The hope is to present a list of needs to representatives in Juneau during this current legislative session in order to spur action in time for the clean-up efforts set to resume in the spring.

Categories: Alaska News

Alaska News Nightly: February 3, 2014

APRN Alaska News - Mon, 2014-02-03 18:11

Individual news stories are posted on the APRN news page. You can subscribe to APRN’s newsfeeds via emailpodcast and RSS. Follow us on Facebook at alaskapublic.org and on Twitter @aprn.

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Department of Corrections Says Some Calls Between Inmates, Attorneys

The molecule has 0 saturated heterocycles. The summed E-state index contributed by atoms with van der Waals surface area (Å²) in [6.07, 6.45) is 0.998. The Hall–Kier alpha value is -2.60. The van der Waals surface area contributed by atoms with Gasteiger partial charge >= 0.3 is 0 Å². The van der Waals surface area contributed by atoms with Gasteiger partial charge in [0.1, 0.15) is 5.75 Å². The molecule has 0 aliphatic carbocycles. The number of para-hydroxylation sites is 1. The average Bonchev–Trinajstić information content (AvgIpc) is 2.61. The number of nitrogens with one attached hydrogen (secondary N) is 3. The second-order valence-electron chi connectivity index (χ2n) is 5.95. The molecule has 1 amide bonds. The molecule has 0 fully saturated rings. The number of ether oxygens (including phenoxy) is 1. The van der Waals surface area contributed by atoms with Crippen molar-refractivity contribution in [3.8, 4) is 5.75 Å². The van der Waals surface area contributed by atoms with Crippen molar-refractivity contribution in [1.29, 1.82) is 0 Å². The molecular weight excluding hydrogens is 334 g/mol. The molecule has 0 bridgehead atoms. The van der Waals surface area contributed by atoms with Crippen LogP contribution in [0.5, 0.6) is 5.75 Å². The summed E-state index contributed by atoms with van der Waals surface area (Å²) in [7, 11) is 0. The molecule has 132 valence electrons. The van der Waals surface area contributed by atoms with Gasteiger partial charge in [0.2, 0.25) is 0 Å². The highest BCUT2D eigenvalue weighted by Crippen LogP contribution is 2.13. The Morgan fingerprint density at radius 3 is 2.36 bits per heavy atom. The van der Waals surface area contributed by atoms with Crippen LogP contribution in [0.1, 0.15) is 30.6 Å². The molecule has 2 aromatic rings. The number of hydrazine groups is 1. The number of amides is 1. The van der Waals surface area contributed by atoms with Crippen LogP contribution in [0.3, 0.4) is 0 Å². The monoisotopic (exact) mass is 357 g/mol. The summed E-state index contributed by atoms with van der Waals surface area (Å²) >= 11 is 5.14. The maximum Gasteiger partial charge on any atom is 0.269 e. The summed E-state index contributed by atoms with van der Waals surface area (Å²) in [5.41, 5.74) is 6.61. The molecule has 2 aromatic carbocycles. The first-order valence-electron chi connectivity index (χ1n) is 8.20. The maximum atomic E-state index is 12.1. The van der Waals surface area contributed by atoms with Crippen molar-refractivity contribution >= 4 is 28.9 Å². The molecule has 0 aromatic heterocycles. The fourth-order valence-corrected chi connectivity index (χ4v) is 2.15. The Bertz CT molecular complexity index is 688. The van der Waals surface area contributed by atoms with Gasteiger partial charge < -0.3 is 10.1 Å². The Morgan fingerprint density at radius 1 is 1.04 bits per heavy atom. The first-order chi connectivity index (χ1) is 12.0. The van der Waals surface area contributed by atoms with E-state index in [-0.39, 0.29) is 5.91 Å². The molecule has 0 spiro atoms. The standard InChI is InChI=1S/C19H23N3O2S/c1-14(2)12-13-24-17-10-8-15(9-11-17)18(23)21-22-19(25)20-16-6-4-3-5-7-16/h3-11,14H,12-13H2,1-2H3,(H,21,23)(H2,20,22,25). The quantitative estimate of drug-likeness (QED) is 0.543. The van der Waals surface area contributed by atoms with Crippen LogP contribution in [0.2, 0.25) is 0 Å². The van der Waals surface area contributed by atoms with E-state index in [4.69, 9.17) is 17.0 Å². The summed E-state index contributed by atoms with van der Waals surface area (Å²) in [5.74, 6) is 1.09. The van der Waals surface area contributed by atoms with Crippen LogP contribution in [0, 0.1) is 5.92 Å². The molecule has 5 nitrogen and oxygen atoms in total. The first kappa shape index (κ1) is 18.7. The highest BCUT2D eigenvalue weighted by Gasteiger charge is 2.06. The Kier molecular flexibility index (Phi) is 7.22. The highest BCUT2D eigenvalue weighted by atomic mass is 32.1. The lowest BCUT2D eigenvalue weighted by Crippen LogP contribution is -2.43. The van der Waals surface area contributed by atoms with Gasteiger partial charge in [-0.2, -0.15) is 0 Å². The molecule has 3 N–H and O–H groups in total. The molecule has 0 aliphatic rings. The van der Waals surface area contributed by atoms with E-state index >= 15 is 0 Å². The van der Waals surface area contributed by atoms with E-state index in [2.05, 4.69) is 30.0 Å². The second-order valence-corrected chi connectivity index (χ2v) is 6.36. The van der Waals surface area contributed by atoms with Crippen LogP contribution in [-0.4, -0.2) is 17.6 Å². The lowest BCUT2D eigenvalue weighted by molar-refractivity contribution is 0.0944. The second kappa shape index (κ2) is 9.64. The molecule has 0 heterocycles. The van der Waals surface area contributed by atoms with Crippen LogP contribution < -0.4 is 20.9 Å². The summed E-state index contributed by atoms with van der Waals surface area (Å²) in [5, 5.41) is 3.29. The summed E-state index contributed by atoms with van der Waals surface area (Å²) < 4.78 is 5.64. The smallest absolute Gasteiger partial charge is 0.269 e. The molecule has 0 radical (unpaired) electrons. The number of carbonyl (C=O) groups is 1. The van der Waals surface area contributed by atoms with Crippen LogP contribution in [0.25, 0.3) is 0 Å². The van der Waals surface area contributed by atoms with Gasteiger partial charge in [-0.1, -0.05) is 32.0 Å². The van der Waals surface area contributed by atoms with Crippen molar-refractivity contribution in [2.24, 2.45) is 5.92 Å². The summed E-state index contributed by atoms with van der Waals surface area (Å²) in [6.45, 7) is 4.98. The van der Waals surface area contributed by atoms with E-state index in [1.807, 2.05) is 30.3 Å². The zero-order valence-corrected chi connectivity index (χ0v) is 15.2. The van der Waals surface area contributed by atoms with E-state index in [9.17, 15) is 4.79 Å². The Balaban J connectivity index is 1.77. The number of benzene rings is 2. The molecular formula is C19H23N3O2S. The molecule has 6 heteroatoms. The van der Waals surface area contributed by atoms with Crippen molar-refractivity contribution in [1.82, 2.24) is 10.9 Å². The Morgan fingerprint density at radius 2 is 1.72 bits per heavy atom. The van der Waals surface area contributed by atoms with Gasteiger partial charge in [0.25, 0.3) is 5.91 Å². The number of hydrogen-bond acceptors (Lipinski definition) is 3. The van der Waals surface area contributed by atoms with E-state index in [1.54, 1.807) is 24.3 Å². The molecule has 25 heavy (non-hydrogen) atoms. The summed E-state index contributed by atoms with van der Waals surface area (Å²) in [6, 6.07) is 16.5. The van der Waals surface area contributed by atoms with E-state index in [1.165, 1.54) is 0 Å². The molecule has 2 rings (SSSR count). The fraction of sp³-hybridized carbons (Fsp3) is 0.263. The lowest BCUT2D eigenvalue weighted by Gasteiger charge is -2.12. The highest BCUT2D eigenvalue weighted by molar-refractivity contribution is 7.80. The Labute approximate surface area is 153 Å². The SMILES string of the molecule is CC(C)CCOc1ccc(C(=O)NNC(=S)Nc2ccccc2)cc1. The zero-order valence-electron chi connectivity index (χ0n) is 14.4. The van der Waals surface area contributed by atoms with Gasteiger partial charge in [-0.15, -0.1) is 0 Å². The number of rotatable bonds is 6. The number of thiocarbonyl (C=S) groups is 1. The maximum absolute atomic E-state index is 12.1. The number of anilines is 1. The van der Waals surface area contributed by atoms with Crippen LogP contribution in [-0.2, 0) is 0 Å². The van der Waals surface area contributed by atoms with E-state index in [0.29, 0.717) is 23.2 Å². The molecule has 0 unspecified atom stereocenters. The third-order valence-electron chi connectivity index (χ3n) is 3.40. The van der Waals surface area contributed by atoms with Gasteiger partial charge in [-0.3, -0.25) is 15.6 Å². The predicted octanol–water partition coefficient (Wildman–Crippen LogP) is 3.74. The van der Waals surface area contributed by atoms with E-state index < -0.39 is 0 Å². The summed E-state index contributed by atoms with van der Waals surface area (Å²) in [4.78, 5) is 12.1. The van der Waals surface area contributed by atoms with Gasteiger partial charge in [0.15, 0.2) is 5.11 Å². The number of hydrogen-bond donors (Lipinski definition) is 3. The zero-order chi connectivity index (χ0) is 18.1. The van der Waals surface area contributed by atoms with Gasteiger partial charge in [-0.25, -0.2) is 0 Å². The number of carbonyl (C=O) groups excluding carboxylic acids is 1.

Dave Bendinger, KDLG – Dillingham

The Department of Corrections says at least a few dozen phone calls between inmates in state prisons and their attorneys were inadvertently recorded.  Officials with the department say they’re still investigating the problem, and cannot yet confirm that it’s been corrected.

Planned Parenthood Tries To Block Abortion Regulation

Daysha Eaton, KSKA – Anchorage

Attorneys for Planned Parenthood and the State of Alaska argued before Judge John Suddock in a hearing Monday in Anchorage Superior Court. Planned Parenthood filed a lawsuit against the state last week, objecting to new limitations being placed on abortions paid for by Medicaid.

Trooper’s Helo 1 Crash Still Under Investigation

Ellen Lockyer, KSKA – Anchorage

The State Department of Public Safety is reviewing its safety procedures following a helicopter crash that took the lives of three men in March of last year. The crash is still under investigation.